H5N1 Avian Flu Has Infected 21st Person in Thailand. 13 Have Died.   

“The H5N1 avian flu virus has mutated into a more dangerous form that could breed more effectively in mammals.”

– Cao Bao Van, Dir.,
Molecule Biology Department, Pasteur Institute, Vietnam

Early 1997 strain of H5N1 avian influenza virus shows golden-brown in this electron micrograph. Virus in 2005 has mutated to more virulence in lab tests. Image 1997 by CDC.
Early 1997 strain of H5N1 avian influenza virus shows golden-brown in this electron micrograph. Virus in 2005 has mutated to more virulence in lab tests. Image 1997 by CDC.

November 13, 2005  Washington, D. C. – The Centers for Disease Control and World Health Organization confirm that the 21st person has been infected with H5N1 bird flu in Thailand. The victim is an 18-month-old boy now in a Bangkok hospital. Medical authorities think the child contracted the deadly virus from three fighting cocks and a chicken kept at the family’s home in Bangkok. All those birds died soon after the child was hospitalized. So far, twenty-one people in Thailand have been infected by the H5N1 bird flu and 13 have died.

China reported on November 11, more H5N1 infections of poultry there that killed 300 chickens in Liaoning Province northeast of Beijing. There have been eight H5N1 outbreaks in china so far, but so far no human cases have been reported. The government has destroyed more than 2.5 million birds.

Kuwait and other Middle East countries have feared the spread of H5N1 into their territories by migrating birds. On Friday, November 11, the fear was realized when a flamingo found on a Kuwaiti beach was confirmed to have the H5N1 deadly strain of bird flu – the first known case in the Arab world. Mohammed al-Mihana of Kuwait’s Public Authority for Agriculture and Fisheries said the flamingo was imported and had been quarantined at the airport. The bird was destroyed. Kuwait is also fumigating farms and bird markets and are trying to monitor bird migratory routes for any signs of unusual avian deaths.

Currently, killing and incinerating H5N1-infected birds has been the first line of defense since 1997 when H5N1 first showed up in very ill Hong Kong patients. H5N1 had never been seen in people before then and several people died. That set off loud alarm bells in the world medical community and the Hong Kong government had more than a million chickens destroyed. But even though killing and incinerating infected birds has been standard operating procedure for nearly ten years, the H5N1 virus has continued to spread through migratory birds. Now the deadly virus is in Europe, spreading in October to Kazakstan, Russia, Romania, Croatia, Turkey and Greece. Between November 1st and 2nd in Russia, two more birds died from H5N1, bringing the total in that country to more than 4,000 bird deaths ­ either from the H5N1 virus or slaughtering. It’s now estimated that more than 140 million birds in southeast Asia, China and Europe have been destroyed.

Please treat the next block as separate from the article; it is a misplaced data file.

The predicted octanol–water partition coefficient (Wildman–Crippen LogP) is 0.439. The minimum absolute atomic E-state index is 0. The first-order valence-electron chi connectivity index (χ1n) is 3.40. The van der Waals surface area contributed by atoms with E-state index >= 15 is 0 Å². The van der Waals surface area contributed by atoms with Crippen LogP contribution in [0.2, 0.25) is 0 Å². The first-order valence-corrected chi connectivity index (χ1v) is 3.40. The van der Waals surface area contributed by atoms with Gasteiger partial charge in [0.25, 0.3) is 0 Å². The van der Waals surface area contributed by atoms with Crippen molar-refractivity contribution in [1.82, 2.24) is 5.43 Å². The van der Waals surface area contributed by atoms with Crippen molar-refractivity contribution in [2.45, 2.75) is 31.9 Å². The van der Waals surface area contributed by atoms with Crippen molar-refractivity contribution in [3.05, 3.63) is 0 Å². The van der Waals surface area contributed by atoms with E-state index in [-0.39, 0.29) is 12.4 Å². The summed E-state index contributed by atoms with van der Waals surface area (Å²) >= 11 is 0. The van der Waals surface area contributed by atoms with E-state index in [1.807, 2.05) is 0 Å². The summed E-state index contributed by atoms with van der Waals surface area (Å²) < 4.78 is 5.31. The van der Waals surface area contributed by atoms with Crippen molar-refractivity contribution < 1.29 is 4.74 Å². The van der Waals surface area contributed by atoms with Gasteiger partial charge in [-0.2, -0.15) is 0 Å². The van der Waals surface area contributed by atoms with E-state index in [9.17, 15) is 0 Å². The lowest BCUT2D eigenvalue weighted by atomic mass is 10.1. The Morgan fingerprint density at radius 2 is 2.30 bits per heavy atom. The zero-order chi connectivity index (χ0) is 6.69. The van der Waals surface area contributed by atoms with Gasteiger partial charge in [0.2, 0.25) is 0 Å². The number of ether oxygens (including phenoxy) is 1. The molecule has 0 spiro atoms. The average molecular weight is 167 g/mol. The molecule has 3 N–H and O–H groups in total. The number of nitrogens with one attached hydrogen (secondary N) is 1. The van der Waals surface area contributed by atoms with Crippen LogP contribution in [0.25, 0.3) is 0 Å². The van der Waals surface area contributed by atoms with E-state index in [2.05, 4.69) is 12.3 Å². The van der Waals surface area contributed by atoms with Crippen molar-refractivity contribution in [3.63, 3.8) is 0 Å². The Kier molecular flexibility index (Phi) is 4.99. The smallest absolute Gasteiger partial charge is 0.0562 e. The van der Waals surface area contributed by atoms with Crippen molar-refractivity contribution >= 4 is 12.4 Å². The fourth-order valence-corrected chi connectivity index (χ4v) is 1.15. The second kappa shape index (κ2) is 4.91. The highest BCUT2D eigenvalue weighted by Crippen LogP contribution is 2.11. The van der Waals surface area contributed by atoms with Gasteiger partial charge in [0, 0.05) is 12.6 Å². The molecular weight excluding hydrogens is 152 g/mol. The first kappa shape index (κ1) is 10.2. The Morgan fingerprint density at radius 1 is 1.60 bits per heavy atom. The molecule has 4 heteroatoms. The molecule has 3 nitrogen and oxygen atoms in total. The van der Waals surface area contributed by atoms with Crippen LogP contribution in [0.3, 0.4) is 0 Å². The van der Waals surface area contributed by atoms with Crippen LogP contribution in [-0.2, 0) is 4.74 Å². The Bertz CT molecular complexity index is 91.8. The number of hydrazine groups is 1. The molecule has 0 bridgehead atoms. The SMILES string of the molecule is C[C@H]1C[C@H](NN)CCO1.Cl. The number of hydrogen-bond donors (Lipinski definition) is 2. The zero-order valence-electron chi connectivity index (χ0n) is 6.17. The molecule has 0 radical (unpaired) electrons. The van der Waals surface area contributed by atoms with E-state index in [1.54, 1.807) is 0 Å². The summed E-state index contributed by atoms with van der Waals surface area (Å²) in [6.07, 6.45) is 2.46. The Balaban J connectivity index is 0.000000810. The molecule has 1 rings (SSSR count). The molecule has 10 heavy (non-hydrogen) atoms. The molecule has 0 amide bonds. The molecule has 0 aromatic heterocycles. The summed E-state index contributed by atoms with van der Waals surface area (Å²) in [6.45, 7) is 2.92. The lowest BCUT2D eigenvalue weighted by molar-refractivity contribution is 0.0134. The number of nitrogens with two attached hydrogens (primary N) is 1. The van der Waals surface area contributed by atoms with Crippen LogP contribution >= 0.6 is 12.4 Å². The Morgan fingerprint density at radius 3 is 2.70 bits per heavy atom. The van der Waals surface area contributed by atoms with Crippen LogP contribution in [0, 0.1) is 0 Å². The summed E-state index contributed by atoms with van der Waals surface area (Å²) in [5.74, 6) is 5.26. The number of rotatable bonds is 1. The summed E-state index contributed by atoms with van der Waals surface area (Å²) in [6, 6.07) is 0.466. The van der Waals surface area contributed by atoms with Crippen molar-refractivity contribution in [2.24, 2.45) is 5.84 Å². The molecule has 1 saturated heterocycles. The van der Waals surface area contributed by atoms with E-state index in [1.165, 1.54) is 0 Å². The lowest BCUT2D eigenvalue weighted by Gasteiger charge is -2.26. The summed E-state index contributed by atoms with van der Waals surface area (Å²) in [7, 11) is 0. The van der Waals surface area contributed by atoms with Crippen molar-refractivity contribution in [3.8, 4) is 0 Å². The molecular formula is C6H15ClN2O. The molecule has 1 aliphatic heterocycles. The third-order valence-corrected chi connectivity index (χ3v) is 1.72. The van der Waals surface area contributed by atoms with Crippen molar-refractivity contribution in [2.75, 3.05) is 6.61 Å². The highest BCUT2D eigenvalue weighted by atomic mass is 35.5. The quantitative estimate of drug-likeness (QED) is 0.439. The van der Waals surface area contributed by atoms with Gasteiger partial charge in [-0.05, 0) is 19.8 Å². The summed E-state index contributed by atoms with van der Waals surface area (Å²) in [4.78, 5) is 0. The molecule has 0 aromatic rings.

But what worries authorities is the virus’s persistence and increasing virulence, killing infected birds within 24 hours and killing some humans within five days who have picked up the virus from birds.

Not only is the latest bird flu virus more virulent in lab animal tests, it seems to be increasing its virulence among wild water birds. The World Health Organization reported in the spring of 2005 that at least 6,000 wild migratory geese at a nature reserve in central China, suddenly died from an H5N1 strain. W.H.O. described the large number of rapid deaths as “highly unusual and probably unprecedented.”